Pollination‐dependent female reproductive success in a self‐compatible outcrosser, Asphodelus aestivus Brot.


Research output: Contribution to journalArticlepeer-review


Experiments were carried out, during three years (1986‐8), on a population of Asphodelus aestivus Brot. (Liliaceae) in n semi‐arid environment, to test whether seed production of plants was limited by quantity and/or quality of pollen supply. The natural pollinator are mainly solitary bees. The fraction pf flower setting MM varied from 8 to 40% between years. Fruit set of plants caged to exclude inserts was less than 3%. Fruit set was increased by artificial pollination of flowers with their own pollen to 43‐64%, This indicates that the plant is self‐compatible, but due to the position of the anthers and stigma, insect visits are required for effective pollination. Cross‐pollinated caged flowers set yet more fruits (59–82%) and much more (2‐4 times) full seeds per fruit than self‐pollinated flowers. The artificial addition of cross‐pollen to flowers, in the natural environment, increased the moan number of full seeds per flower on the whole plant. Thus, natural reproduction was limited by insect pollination. A quantitative Biffed was indicated by a strong positive association between the number of pollen grains on a stigma and the probabilities of the flower maturing a fruit and of its ovules setting seeds. Furthermore, in 20‐60% of [lowers in the population, stigma loads were less than 13 pollen grains, which indicated very low probability of fruit maturation. A qualitative response was shown by the positive effect of artificially added cross‐pollen on the number of full vs. empty seeds, an effect similar to that of cross‐ vs. self‐pollination in caged plants. The proportion of full seeds developing in a clone of Asphodelus in the natural population was inversely related to the proportion of inflorescences in its neighbourhood that belonged to the same clone, which suggests that fertility is limited by an excess of pollen from the same clone being supplied by insects. It is concluded that female reproductive success of Asphodelus aestivus in its natural environment depended on both the amount and origin of the pollen supplied by us pollinators.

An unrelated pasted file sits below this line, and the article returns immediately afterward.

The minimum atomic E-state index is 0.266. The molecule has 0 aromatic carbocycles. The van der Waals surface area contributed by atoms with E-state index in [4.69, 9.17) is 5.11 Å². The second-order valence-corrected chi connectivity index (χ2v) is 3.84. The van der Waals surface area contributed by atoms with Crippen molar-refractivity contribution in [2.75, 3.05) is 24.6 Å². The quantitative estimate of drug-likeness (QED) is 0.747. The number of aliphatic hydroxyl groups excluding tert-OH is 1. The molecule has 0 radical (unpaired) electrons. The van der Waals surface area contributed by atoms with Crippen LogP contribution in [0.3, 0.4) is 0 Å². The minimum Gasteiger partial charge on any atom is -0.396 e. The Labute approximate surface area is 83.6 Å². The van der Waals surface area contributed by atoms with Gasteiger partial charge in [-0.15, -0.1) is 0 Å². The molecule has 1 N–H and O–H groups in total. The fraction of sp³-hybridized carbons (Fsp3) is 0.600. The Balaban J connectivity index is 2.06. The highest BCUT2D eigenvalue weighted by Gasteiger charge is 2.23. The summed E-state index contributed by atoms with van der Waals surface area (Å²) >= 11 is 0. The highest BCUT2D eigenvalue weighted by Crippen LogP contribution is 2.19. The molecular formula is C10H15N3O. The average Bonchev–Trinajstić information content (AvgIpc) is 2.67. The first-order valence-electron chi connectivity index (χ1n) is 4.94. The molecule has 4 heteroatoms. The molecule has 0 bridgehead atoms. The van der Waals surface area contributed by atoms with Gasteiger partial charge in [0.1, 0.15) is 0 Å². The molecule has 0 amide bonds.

Original languageEnglish
Pages (from-to)165-174
Number of pages10
JournalNew Phytologist
Issue number1
StatePublished - Jan 1993


  • Asphodelus aestivus
  • pollen duality
  • pollen quantity
  • pollination limitation

ASJC Scopus subject areas

  • Physiology
  • Plant Science


Dive into the research topics of 'Pollination‐dependent female reproductive success in a self‐compatible outcrosser, Asphodelus aestivus Brot.'. Together they form a unique fingerprint.

Cite this